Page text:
The Death of Hitler’s Dream: From Stalingrad to Cherkassy: 1942-1944

14 Dec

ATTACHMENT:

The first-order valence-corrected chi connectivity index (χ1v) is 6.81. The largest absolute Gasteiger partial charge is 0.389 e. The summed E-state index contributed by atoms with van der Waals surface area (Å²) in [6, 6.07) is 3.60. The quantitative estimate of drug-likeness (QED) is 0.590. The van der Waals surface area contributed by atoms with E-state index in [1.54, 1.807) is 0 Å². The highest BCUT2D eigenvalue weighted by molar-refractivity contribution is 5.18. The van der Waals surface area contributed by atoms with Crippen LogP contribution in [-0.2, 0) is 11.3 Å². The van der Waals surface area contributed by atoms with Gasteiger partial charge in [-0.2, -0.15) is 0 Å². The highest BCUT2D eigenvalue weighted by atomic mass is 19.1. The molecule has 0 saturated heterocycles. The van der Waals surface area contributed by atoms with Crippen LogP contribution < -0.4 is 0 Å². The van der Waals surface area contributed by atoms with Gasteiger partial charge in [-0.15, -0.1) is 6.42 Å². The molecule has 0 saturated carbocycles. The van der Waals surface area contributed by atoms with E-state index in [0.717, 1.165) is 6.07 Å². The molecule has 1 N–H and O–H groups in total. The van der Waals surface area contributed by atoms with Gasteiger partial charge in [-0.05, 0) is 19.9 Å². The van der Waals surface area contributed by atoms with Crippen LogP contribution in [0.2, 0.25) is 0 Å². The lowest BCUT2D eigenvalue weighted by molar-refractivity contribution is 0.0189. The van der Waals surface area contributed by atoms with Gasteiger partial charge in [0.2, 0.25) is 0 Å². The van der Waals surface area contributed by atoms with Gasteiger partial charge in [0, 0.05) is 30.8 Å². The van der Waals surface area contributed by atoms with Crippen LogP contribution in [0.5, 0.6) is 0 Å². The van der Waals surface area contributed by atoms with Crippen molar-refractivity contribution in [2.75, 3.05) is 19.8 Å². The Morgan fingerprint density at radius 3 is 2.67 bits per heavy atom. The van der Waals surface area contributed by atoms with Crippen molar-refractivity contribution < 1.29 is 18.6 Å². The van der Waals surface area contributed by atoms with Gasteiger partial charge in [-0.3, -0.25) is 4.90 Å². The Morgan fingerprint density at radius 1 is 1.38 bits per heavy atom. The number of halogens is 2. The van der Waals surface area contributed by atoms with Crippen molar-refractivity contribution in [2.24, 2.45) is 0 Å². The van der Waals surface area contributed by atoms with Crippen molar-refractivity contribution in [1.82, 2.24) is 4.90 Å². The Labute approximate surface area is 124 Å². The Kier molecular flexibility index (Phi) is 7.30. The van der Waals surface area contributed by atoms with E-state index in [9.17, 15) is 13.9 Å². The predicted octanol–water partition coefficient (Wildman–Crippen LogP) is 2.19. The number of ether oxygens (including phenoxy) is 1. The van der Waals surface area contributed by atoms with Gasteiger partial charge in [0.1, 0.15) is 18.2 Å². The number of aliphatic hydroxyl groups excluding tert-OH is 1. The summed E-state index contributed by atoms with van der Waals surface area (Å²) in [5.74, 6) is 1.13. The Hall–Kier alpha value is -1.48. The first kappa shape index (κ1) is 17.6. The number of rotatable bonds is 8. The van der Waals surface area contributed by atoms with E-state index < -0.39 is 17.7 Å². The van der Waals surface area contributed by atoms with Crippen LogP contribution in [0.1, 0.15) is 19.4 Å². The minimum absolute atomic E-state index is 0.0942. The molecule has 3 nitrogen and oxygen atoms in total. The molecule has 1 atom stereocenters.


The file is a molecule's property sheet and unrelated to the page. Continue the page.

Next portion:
It has been fourteen months since the fateful German invasion of June 1941. Millions of Soviet and German troops have perished in brutal combat. Soviet resistance, at first nearly nonexistent, has stiffened. An audacious December 1941 counterattack mounted on the Moscow outskirts has pushed the Wehrmacht from the Soviet capital, yet German resistance, ripe with the spring thaw, has surrounded an entire Soviet army and decimated it in the thick, remote forests near Leningrad. The January 1942 death of Wilhelm von Reichenau has annihilated the morale of the 6th Army, yet his replacement, the former deputy chief of the German General Staff Friedrich Paulus, will surge new life into an army destroyed by a staggering loss they will not fully recover. By the summer of 1942, with the front near Moscow and within the wilderness of the north stabilized, the south of the immense Soviet Union, a battlefield of massive, desolate steppes coated in shrubs charred by the inexorable sun, will come to shape the next two years of combat in the Soviet Union, and shape the remainder of the war in Europe. The fates of two colossal armies will be decided, not on the open field of battle, but at a massive metropolis upon the river Volga, the final piece to an enormous German puzzle that would open the oil rich fields of the Caucasus to their use. This piece, resting atop the waters of the Volga and staring out into the bleak Kazakh steppe, will seal the fate of an army and the victory of another. There, at Stalingrad.